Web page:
Here we are at tax season. Again. Hopefully, you’ve rounded up your receipts, figured out allowable deductions, and loaded all of that onto the proper tax forms. And if not, it’s not too late. You have time.
But this is not the time to get sloppy. Make sure you don’t run any of these red flags up the flagpole of your tax return and you will greatly reduce the chances of getting hit with the most dreaded of all tax events—the audit.
Double-check to make sure your arithmetic is correct. Math errors are not limited only to miscalculations. They could also be truncated numbers—dropping decimal places. Negative numbers need to have brackets around them. Consider attaching a spreadsheet or adding machine tape. Messed up math is the number one tax filing mistake so double-check everything. E-filing makes sure that math calculation errors don’t occur.
If you are self-employed your deductions need to be very carefully documented. As a member of this group, don’t be tempted to blur the line between personal and business expenses, especially mileage deductions and home-office usage.
Automobile logs are one of the most commonly audited items. If you take this deduction, make sure your records are detailed with a beginning and ending odometer readings, location and reason for the trip.
Charitable deductions that are more generous than the IRS’ average guidelines could give an auditor reason to pause. Taking deductions for large, non-cash contributions are particularly suspect. Be sure to have all receipts showing the date of donation, the receiving organization and the valuation of the donated items to document these contributions.
Wrong tax figures
If you are preparing your own taxes, be sure to pull the correct numbers from the tax tables. E-filing will automatically pull the right numbers, so this is something to consider if you are opting to go it on your own, without an accountant or tax preparation professional.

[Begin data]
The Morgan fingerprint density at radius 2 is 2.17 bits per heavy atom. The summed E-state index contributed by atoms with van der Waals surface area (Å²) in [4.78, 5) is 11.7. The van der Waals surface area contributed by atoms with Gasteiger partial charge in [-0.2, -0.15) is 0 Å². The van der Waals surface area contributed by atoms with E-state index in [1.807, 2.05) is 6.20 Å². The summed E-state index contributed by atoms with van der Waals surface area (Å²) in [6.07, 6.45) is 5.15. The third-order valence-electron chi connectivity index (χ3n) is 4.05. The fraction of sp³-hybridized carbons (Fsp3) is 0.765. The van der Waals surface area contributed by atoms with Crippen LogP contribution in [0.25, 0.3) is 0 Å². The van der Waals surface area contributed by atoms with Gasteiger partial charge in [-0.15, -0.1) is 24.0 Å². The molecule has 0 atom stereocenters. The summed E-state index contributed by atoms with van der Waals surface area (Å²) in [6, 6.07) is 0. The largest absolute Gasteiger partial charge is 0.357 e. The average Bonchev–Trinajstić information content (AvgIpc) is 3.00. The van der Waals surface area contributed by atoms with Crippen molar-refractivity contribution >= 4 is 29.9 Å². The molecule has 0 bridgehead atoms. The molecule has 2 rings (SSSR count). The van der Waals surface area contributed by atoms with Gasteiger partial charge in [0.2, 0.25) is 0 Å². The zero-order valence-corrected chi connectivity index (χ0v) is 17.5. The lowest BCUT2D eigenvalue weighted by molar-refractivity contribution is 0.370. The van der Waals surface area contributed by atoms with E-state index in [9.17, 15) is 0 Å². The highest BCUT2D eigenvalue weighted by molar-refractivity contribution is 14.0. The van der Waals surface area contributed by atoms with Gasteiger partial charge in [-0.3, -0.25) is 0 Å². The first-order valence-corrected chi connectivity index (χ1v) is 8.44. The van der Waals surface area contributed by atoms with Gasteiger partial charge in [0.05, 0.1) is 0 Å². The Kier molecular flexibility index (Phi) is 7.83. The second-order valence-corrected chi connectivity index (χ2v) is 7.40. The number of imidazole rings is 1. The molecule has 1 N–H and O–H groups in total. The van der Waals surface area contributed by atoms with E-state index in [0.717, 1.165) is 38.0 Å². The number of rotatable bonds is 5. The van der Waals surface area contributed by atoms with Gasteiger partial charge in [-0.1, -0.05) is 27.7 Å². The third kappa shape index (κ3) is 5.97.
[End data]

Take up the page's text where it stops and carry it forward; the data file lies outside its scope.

Incorrect ID numbers
The most common mistakes, according to the IRS, have to do with Social Security numbers. Make sure they are accurate and match the name(s) given. If you show dependents, you must include their Social Security numbers. Failing to include a dependent’s name and Social Security number can result in underpayment or being denied the Earned Income Credit.
Attaching the required documentation, such as W2s and 1099s is critical. All necessary forms and schedules should be included with the sequence order given in the upper right-hand corner.
Failure to sign
Be sure to sign your return (both spouses, if filing jointly) and make a copy of it and all supporting documents for your records. Remember, being audited isn’t always bad. Sometimes the IRS will discover they owe you money. If you E-File, you will sign your return digitally.
Receiving sizable refund
This is not a red flag to signal an audit, but it’s a sign that you’re making a colossal mistake. It means you overpay your taxes. Part of your paycheck goes missing every payday and you need to find it.
It makes no sense to overpay your taxes and then find yourself running to the credit cards because you can’t make your paycheck stretch far enough. Fix your withholding. And if you want that big annual refund, automatically deposit the difference to a savings account every payday.